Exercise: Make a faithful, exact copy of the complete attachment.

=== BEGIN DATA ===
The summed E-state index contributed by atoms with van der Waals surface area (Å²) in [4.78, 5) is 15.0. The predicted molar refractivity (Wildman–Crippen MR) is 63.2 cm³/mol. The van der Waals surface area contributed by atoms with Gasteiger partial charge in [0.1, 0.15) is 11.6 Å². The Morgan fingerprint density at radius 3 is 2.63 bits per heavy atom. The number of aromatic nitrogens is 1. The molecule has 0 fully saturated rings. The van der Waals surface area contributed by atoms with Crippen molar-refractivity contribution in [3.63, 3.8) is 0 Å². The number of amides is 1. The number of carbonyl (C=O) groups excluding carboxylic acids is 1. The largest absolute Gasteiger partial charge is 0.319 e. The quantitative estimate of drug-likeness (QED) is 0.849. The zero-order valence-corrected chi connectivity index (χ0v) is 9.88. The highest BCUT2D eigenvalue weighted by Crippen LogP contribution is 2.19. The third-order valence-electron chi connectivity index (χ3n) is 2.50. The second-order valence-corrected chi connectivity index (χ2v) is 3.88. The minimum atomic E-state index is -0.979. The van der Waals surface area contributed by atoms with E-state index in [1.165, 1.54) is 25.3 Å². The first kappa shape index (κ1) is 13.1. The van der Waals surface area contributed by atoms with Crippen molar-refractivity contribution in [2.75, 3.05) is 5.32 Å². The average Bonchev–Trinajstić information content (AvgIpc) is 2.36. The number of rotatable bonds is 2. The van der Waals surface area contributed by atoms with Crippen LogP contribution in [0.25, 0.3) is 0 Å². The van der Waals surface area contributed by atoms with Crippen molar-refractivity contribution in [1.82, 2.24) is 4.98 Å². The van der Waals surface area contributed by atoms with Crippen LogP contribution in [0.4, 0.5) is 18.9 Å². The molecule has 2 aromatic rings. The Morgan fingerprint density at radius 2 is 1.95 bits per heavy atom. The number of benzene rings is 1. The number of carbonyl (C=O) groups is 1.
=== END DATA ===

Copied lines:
The summed E-state index contributed by atoms with van der Waals surface area (Å²) in [4.78, 5) is 15.0. The predicted molar refractivity (Wildman–Crippen MR) is 63.2 cm³/mol. The van der Waals surface area contributed by atoms with Gasteiger partial charge in [0.1, 0.15) is 11.6 Å². The Morgan fingerprint density at radius 3 is 2.63 bits per heavy atom. The number of aromatic nitrogens is 1. The molecule has 0 fully saturated rings. The van der Waals surface area contributed by atoms with Crippen molar-refractivity contribution in [3.63, 3.8) is 0 Å². The number of amides is 1. The number of carbonyl (C=O) groups excluding carboxylic acids is 1. The largest absolute Gasteiger partial charge is 0.319 e. The quantitative estimate of drug-likeness (QED) is 0.849. The zero-order valence-corrected chi connectivity index (χ0v) is 9.88. The highest BCUT2D eigenvalue weighted by Crippen LogP contribution is 2.19. The third-order valence-electron chi connectivity index (χ3n) is 2.50. The second-order valence-corrected chi connectivity index (χ2v) is 3.88. The minimum atomic E-state index is -0.979. The van der Waals surface area contributed by atoms with E-state index in [1.165, 1.54) is 25.3 Å². The first kappa shape index (κ1) is 13.1. The van der Waals surface area contributed by atoms with Crippen molar-refractivity contribution in [2.75, 3.05) is 5.32 Å². The average Bonchev–Trinajstić information content (AvgIpc) is 2.36. The number of rotatable bonds is 2. The van der Waals surface area contributed by atoms with Crippen LogP contribution in [0.25, 0.3) is 0 Å². The van der Waals surface area contributed by atoms with Crippen molar-refractivity contribution in [1.82, 2.24) is 4.98 Å². The van der Waals surface area contributed by atoms with Crippen LogP contribution in [0.4, 0.5) is 18.9 Å². The molecule has 2 aromatic rings. The Morgan fingerprint density at radius 2 is 1.95 bits per heavy atom. The number of benzene rings is 1. The number of carbonyl (C=O) groups is 1.